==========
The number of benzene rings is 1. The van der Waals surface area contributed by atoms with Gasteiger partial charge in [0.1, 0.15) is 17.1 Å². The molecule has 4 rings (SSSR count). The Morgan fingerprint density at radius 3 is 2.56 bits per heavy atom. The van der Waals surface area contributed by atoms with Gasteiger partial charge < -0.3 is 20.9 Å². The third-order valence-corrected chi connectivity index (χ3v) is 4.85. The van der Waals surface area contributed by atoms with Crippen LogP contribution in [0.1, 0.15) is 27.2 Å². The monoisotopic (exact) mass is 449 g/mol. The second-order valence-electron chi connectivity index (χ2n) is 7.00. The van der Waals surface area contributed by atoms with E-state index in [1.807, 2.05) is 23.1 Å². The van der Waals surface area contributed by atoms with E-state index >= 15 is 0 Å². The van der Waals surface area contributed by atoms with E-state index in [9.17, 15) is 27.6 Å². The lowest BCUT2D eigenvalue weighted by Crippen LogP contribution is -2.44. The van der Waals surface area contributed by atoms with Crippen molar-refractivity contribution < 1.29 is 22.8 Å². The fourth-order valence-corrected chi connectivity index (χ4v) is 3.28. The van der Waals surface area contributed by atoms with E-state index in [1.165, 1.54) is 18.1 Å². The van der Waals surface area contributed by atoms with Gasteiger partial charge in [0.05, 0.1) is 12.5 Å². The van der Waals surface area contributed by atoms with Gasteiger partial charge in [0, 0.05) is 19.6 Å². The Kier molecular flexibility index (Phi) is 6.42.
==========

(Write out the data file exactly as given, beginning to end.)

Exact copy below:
The number of benzene rings is 1. The van der Waals surface area contributed by atoms with Gasteiger partial charge in [0.1, 0.15) is 17.1 Å². The molecule has 4 rings (SSSR count). The Morgan fingerprint density at radius 3 is 2.56 bits per heavy atom. The van der Waals surface area contributed by atoms with Gasteiger partial charge < -0.3 is 20.9 Å². The third-order valence-corrected chi connectivity index (χ3v) is 4.85. The van der Waals surface area contributed by atoms with Crippen LogP contribution in [0.1, 0.15) is 27.2 Å². The monoisotopic (exact) mass is 449 g/mol. The second-order valence-electron chi connectivity index (χ2n) is 7.00. The van der Waals surface area contributed by atoms with E-state index in [1.807, 2.05) is 23.1 Å². The van der Waals surface area contributed by atoms with E-state index >= 15 is 0 Å². The van der Waals surface area contributed by atoms with E-state index in [9.17, 15) is 27.6 Å². The lowest BCUT2D eigenvalue weighted by Crippen LogP contribution is -2.44. The van der Waals surface area contributed by atoms with Crippen molar-refractivity contribution < 1.29 is 22.8 Å². The fourth-order valence-corrected chi connectivity index (χ4v) is 3.28. The van der Waals surface area contributed by atoms with E-state index in [1.165, 1.54) is 18.1 Å². The van der Waals surface area contributed by atoms with Gasteiger partial charge in [0.05, 0.1) is 12.5 Å². The van der Waals surface area contributed by atoms with Gasteiger partial charge in [0, 0.05) is 19.6 Å². The Kier molecular flexibility index (Phi) is 6.42.